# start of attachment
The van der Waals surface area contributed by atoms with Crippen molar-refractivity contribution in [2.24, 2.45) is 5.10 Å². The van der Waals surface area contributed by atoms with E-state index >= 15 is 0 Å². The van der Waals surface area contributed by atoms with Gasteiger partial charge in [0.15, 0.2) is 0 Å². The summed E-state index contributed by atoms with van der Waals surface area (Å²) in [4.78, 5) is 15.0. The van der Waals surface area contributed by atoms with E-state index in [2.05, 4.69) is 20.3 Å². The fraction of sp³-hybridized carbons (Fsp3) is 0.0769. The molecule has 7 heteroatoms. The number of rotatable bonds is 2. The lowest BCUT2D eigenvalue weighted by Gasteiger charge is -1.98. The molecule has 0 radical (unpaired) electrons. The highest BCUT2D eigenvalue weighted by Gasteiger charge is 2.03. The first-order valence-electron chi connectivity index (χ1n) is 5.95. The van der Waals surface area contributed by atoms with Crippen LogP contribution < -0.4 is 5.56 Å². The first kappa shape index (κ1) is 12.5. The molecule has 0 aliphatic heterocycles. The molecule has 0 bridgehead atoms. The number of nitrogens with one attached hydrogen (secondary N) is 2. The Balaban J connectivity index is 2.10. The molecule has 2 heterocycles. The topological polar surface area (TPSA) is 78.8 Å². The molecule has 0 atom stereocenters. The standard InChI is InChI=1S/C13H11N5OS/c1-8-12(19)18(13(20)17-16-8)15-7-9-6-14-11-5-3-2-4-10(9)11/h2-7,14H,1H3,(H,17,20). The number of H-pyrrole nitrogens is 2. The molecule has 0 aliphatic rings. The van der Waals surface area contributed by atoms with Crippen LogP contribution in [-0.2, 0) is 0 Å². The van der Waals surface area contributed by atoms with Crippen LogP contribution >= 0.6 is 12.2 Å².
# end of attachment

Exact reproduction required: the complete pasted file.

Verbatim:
The van der Waals surface area contributed by atoms with Crippen molar-refractivity contribution in [2.24, 2.45) is 5.10 Å². The van der Waals surface area contributed by atoms with E-state index >= 15 is 0 Å². The van der Waals surface area contributed by atoms with Gasteiger partial charge in [0.15, 0.2) is 0 Å². The summed E-state index contributed by atoms with van der Waals surface area (Å²) in [4.78, 5) is 15.0. The van der Waals surface area contributed by atoms with E-state index in [2.05, 4.69) is 20.3 Å². The fraction of sp³-hybridized carbons (Fsp3) is 0.0769. The molecule has 7 heteroatoms. The number of rotatable bonds is 2. The lowest BCUT2D eigenvalue weighted by Gasteiger charge is -1.98. The molecule has 0 radical (unpaired) electrons. The highest BCUT2D eigenvalue weighted by Gasteiger charge is 2.03. The first-order valence-electron chi connectivity index (χ1n) is 5.95. The van der Waals surface area contributed by atoms with Crippen LogP contribution < -0.4 is 5.56 Å². The first kappa shape index (κ1) is 12.5. The molecule has 0 aliphatic heterocycles. The molecule has 0 bridgehead atoms. The number of nitrogens with one attached hydrogen (secondary N) is 2. The Balaban J connectivity index is 2.10. The molecule has 2 heterocycles. The topological polar surface area (TPSA) is 78.8 Å². The molecule has 0 atom stereocenters. The standard InChI is InChI=1S/C13H11N5OS/c1-8-12(19)18(13(20)17-16-8)15-7-9-6-14-11-5-3-2-4-10(9)11/h2-7,14H,1H3,(H,17,20). The number of H-pyrrole nitrogens is 2. The molecule has 0 aliphatic rings. The van der Waals surface area contributed by atoms with Crippen LogP contribution in [-0.2, 0) is 0 Å². The van der Waals surface area contributed by atoms with Crippen LogP contribution >= 0.6 is 12.2 Å².